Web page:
Shanaz’s Story – for Luna

Our beautiful daughter Luna was born on the 9th September 2020 sleeping peacefully. I was 36 weeks pregnant when I had walked into the hospital for reduced movements to hear those four horrific words ‘There is no heartbeat’. And just like that, life as we knew it shattered into a million tiny pieces. I never believed for a moment that Luna dying was even a possibility. So, when the sonographer said those words to me, I went into complete shock! I felt like I was watching somebody else’s story unfold in front of me. My brain had started to shut down and close itself off for protection because it was not able to process the immense trauma and pain being felt within my heart. Initially, I don’t even remember crying…..but the tears fell later. I remember thinking – how can this be happening? Don’t they know I am eight months pregnant? This doesn’t happen to someone this far along. Surely, they had got this wrong. All these questions and thoughts swirled around in my head.

But sadly, they were not wrong…the image on the screen of my baby girl, so still, will stay with me forever. Suddenly, I could barely breathe or move. I was alone because my husband had stayed at home with our older daughter Ava who was sleeping. I still to this day have no idea how long it took him to get to the hospital once I called him, but once he was by my side then the tears really came.

Next, the doctors explained they would induce labour tonight. What?! Induce labour?! I didn’t understand. Luna was dead, surely, they didn’t expect me to still give birth to her? Up until that point I had actually forgotten about this part, that she wasn’t ok but she still needed to come out. They explained that a natural birth was best for me…but how could this be true?! I wanted a C-section, of course, to be put to sleep and woken again when this nightmare was over.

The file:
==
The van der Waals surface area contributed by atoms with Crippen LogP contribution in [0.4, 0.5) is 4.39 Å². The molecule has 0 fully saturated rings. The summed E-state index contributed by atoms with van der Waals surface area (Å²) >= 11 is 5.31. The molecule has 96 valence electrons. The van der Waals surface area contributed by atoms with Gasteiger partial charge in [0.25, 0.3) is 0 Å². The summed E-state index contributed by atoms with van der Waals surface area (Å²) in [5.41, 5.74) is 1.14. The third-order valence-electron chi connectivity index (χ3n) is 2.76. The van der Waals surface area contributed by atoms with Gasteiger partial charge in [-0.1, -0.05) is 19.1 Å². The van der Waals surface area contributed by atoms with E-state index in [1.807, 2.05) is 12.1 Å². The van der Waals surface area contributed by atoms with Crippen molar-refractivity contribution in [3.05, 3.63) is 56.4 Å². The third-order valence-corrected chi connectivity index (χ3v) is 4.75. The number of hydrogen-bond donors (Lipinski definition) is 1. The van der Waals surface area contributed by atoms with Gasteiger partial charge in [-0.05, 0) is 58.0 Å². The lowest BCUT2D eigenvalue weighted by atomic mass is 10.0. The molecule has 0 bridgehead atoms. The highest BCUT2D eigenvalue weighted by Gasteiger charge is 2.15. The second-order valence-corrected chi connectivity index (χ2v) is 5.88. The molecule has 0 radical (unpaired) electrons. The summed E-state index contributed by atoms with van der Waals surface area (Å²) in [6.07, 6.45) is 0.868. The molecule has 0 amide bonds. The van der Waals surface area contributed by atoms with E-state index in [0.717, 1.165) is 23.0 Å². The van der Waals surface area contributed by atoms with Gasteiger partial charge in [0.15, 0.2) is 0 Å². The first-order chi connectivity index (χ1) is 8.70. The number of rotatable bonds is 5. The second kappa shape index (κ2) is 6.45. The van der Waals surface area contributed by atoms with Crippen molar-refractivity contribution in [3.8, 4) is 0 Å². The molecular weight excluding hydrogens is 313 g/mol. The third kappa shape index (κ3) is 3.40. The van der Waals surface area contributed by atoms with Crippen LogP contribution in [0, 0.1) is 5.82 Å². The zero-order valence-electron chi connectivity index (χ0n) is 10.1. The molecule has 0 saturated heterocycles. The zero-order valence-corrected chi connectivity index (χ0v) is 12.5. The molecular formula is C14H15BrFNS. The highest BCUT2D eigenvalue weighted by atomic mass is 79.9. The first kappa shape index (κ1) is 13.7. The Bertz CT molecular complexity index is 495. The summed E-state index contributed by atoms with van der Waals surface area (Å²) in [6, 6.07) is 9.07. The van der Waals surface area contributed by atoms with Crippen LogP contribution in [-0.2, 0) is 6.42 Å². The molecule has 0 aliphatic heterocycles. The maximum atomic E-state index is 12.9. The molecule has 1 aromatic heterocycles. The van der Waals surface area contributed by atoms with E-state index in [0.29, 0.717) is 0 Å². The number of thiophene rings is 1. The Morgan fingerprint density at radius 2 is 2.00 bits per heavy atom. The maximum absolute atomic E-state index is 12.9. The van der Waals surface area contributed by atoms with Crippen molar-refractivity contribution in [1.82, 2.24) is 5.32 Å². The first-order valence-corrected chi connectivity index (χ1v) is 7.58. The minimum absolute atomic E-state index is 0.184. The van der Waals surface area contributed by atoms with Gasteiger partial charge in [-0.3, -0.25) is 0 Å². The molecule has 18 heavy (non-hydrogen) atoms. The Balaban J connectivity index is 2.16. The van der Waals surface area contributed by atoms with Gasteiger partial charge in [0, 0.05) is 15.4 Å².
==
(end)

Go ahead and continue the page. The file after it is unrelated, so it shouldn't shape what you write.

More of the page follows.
But feeling completely numb I just went along with what they told me. I wasn’t capable of making any decisions. I was terrified of giving birth to Luna because she was already gone and I remember thinking this was about to be the worst thing I could ever do. What I couldn’t have possibly known at the time was there was no need to be so scared because it was completely worth it. I would relive every minute of those hours in hospital again if it meant having those cuddles again with Luna, to feel that intense rush of unconditional love the moment she was placed on my chest. Yes, it was incredibly sad and silent…but when I think about it now, her birth was not the dark part of this journey. Her entry into this unfair world was still beautiful to me…it was the last thing I was physically able to do for her as her mummy and I am so glad I felt every part of my labour with her.